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What Zondo's Commission did not want South Africa to know

by Staff reporter
30 Jan 2023 at 07:37hrs | Views
An explosive affidavit that turned the state capture narrative on its head never made it to the final report of the state capture commission of inquiry or was even considered by Chief Justice Raymond Zondo.

The damning contents may explain why Iqbal Sharma, widely regarded as a Gupta lieutenant, never appeared before the state capture commission of inquiry. No findings were made against him either. The commission's lead investigator had received the almost 1000-page affidavit with concrete evidence attached. However, none of the Zondo commission reports covered the document.

The document implicates President Cyril Ramaphosa, Thuli Madonsela, Maria Ramos and Transnet board members from 2006/7, Trevor Manuel, Pravin Gordhan, Gill Marcus, Moira Moses, Mafika Mkhwanazi, the late Don Mkhwanazi and SA Shipyards, Doris Tshepe, Brian Joffe and the 2006/7 Bidvest board, Sybrand Pretorious, Pradeep Maharaj, and Chris Wells.

The document has since landed in the public domain as part of Sharma's defence of fraud charges in the Bloemfontein high court. As Sharma alleged, Transnet favoured one company to win tenders, Bidvest and Transnet may have committed fraud, and Transnet and the Public Protector's office conspired to squash and not implement the forensic report initiated by Madonsela.

He was Transnet's director from December 2010 to October 2014. He served on the Board Acquisitions and Disposals Committee (BADC) and the Corporate Governance Committee. In August 2012, he became head of the BADC.

"In the course of my work as a Director, my colleagues and I came across certain matters of impropriety and malfeasance that needed further investigation. We also came across matters which could be loosely described as 'cover-ups'," Sharma told the Zondo commission.

Sharma covered three Transnet transactions in his affidavit, namely the Tugboat tender, Viamax disposal, and the Public Protector/KPMG investigation.

"Though I was invited then ignored in respect of having an opportunity to support the Commission in its efforts, I stand ready, willing and able to assist with my disclosures about my time at Transnet," he said.


Sharma said that Transnet sold assets to Bidvest for R1bn and purchased the same services back from Bidvest for R2,5bn. The 2007 transaction involved Transnet's disposal of an entity called Viamax to Bidvest, at the time chaired by Ramaphosa. Viamax managed Transnet's fleet of vehicles.

The deal, signed under Ramos, was announced in March 2007. It later turned out that Bidvest had also secured the exclusive right to manage Transnet's fleet for five years as part of the agreement.

According to Sharma, the additional sweetener was never put to tender or offered to other bidders during disposal. He said Transnet circumvented the public finance management act by giving the appearance that Viamax ceded the fleet service management contract to Bidvest as part of the share acquisition.

"A disposal is a single transaction and procurement of services is a separate and distinctly different transaction within organs of State. Bidvest managed to get a 5-year contract that had never been tendered and potentially locked them in for up to 12 years. This necessitated a further investigation as to how Transnet could be so prejudiced," he said.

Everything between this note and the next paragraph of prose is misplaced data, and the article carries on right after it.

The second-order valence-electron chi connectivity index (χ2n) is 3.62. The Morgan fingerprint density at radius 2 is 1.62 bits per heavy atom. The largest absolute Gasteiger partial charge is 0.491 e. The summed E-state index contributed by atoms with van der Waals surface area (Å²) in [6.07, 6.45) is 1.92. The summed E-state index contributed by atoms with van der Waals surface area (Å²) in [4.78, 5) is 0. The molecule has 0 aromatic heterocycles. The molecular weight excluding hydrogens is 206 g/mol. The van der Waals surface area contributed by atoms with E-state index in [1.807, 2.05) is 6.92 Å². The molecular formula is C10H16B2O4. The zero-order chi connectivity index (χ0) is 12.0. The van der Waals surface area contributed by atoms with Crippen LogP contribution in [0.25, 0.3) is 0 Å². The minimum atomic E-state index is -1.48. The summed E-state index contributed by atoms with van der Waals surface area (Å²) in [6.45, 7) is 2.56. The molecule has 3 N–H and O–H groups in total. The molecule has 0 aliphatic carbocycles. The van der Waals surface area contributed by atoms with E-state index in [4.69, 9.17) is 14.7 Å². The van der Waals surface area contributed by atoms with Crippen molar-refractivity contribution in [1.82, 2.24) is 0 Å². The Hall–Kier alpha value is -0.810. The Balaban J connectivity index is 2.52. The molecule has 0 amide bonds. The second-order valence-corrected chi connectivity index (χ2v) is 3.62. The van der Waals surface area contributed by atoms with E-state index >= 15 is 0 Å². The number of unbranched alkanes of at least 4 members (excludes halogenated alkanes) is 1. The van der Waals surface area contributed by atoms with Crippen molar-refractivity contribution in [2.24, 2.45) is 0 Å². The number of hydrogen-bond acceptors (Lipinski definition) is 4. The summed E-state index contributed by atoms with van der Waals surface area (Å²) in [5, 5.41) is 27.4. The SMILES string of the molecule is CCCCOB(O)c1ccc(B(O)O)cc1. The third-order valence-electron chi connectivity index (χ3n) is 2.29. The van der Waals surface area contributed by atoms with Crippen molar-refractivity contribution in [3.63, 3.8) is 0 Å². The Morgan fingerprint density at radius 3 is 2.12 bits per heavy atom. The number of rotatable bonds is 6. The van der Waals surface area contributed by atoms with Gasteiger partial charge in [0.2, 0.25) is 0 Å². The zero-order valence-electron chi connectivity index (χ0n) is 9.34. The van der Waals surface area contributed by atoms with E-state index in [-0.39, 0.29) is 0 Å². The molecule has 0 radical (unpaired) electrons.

Both agreements were signed on the same day in July 2007. Sharma added that in 2011, Transnet executives presented a set of contracts to the BADC that would expire in 2012 and had to be tendered. There was a new tender for fleet services worth around R3 billion. Information that 'only a small portion of the total budgeted spend could be tendered as the incumbent was locked in,' did not make sense to him, and he started asking more questions, he said.

According to the minutes of a BADC meeting dated 26 January 2012, held at the Carlton Centre in Johannesburg, 'it was recommended that a forensic investigation into the Viamax disposal process be sought'.

Transnet management informed the committee that an update would be presented. This eventually took place during another meeting on 31 January 2012 at the SANTe Winelands Hotel in Franschhoek in the Western Cape.

The records of the meeting showed that 'the BADC agreed that a Steering Committee is established to deliberate on the revised terms of reference for the Forensic Investigation: Review of the Sale of Viamax to Bidvest as a matter of urgency'.

Sharma says "efforts to investigate found a dead end as the appointed committee members failed to meet without explanation. Transnet Internal Audit also claimed, in a document dated 31 May 2012, that no documents, correspondence or emails relating to the transaction could be found".

The information is contained in the memorandum to the then GCE Brian Molefe, where Transnet Internal Audit stated that as part of the lessons learnt from the Viamax deal, Transnet should ensure that 'documentation is retained and maintained safely for record-keeping and audit trail purposes'. Molefe noted the recommendations, including that the document could be circulated to members of the BADC.

It also turned out that the Viamax services deal was signed by Pradeep Maharaj, an HR executive, who had mysteriously been delegated authority without Molefe's knowledge. Maharaj signed the contract on behalf of Viamax and Wells (CFO) signed on behalf of Transnet. Moses was then the chairperson of Viamax.

Maharaj and Chris Wells both resigned from Transnet when questions about Viamax started to be raised, says Sharma. He says Maharaj left Transnet and joined Ramos at Absa 'before a special position was created for him in 2012 at the Reserve Bank as Chief Operating Officer,' and 'there is no evidence that this position was advertised on a competitive basis'.